Ms Roxon's view is actually sexist. She appears to believe that young women need more protection than young men, when all the data appears to suggest that it is young men (as it always has been) who drink the most.

Wednesday, May 28, 2008

Mr Rudd's problems - trouble in the school yard

As I write, our new headmaster is struggling to control his new Australian school. The pupils have become unruly.

The school cadet corp is upset at what some see as favoritism for its elite units in school excursions. Rising prices in the school canteen have upset most pupils. There are real problems with the school's moral tone.

Some of the younger pupils have been binge drinking, other pupils have been engaging in immoral behaviour. The Head's attempt to enforce what he sees as proper behaviour has led to unexpected rebellion among some of the more academic and artistic senior pupils who had previously supported his desire to reform the school.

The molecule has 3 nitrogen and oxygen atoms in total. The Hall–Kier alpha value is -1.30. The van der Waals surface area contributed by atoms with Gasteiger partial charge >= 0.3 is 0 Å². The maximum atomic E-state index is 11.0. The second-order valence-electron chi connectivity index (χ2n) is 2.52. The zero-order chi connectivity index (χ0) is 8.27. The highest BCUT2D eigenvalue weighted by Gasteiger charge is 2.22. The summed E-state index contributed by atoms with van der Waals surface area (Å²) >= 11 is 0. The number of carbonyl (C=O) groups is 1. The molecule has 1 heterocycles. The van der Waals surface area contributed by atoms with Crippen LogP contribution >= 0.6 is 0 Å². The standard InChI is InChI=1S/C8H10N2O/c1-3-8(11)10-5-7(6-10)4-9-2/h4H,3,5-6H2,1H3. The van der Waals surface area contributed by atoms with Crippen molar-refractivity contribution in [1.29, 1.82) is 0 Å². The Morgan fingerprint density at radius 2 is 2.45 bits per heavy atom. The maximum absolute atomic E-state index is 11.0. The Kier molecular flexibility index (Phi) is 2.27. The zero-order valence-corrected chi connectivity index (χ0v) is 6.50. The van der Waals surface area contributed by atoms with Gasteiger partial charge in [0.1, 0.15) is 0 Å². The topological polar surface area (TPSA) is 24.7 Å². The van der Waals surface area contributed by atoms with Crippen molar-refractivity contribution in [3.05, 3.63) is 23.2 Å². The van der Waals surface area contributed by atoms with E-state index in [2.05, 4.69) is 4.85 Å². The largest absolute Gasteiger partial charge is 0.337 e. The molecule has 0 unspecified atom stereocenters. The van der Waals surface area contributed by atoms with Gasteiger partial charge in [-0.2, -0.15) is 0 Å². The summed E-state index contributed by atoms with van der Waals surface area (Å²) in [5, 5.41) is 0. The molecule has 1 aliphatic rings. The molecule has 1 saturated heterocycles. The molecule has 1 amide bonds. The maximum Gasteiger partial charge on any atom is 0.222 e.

The school's budget position has become difficult. Despite the arrival of wealthy families in the neighbourhood who have increased school fees, many parents are finding it difficult to meet fees and are demanding cuts.

The school's budget committee and its many official and unofficial advisers are struggling to balance the need for fiscal conservatism with the Head's requirement that the school introduce new teaching methods and the desire of parents for cuts to help them meet immediate needs. Many newly appointed advisers have been surprised at just how unreasonable parents can be.

The Head's attempt to introduce new business based budget approaches and to find the money to pay for his new schemes has met unexpected opposition from the school's major organisational and educational divisions. Reluctant to give up part of their budgets to pay for the Head's new plans but unwilling to object outright, they are dragging their heels.